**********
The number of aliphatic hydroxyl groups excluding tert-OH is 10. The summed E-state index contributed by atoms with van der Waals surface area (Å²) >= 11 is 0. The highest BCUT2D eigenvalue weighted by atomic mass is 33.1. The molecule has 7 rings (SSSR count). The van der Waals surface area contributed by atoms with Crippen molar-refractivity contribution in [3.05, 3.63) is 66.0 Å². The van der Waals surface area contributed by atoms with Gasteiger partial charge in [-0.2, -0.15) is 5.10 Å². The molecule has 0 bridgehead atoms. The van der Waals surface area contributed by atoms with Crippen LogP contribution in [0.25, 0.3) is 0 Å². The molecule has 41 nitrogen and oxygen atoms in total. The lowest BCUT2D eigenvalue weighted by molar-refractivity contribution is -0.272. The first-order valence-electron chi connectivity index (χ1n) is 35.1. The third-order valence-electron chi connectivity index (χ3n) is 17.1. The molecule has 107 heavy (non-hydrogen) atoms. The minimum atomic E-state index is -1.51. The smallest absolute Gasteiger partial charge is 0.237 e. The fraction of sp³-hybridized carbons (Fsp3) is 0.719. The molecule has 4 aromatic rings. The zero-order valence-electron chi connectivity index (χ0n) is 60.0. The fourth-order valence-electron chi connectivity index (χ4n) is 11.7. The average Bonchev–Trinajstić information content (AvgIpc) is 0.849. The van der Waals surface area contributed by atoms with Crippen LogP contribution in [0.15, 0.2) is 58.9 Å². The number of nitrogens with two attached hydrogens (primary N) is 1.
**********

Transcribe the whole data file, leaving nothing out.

The number of aliphatic hydroxyl groups excluding tert-OH is 10. The summed E-state index contributed by atoms with van der Waals surface area (Å²) >= 11 is 0. The highest BCUT2D eigenvalue weighted by atomic mass is 33.1. The molecule has 7 rings (SSSR count). The van der Waals surface area contributed by atoms with Crippen molar-refractivity contribution in [3.05, 3.63) is 66.0 Å². The van der Waals surface area contributed by atoms with Gasteiger partial charge in [-0.2, -0.15) is 5.10 Å². The molecule has 0 bridgehead atoms. The van der Waals surface area contributed by atoms with Crippen LogP contribution in [0.25, 0.3) is 0 Å². The molecule has 41 nitrogen and oxygen atoms in total. The lowest BCUT2D eigenvalue weighted by molar-refractivity contribution is -0.272. The first-order valence-electron chi connectivity index (χ1n) is 35.1. The third-order valence-electron chi connectivity index (χ3n) is 17.1. The molecule has 107 heavy (non-hydrogen) atoms. The minimum atomic E-state index is -1.51. The smallest absolute Gasteiger partial charge is 0.237 e. The fraction of sp³-hybridized carbons (Fsp3) is 0.719. The molecule has 4 aromatic rings. The zero-order valence-electron chi connectivity index (χ0n) is 60.0. The fourth-order valence-electron chi connectivity index (χ4n) is 11.7. The average Bonchev–Trinajstić information content (AvgIpc) is 0.849. The van der Waals surface area contributed by atoms with Crippen LogP contribution in [0.15, 0.2) is 58.9 Å². The number of nitrogens with two attached hydrogens (primary N) is 1.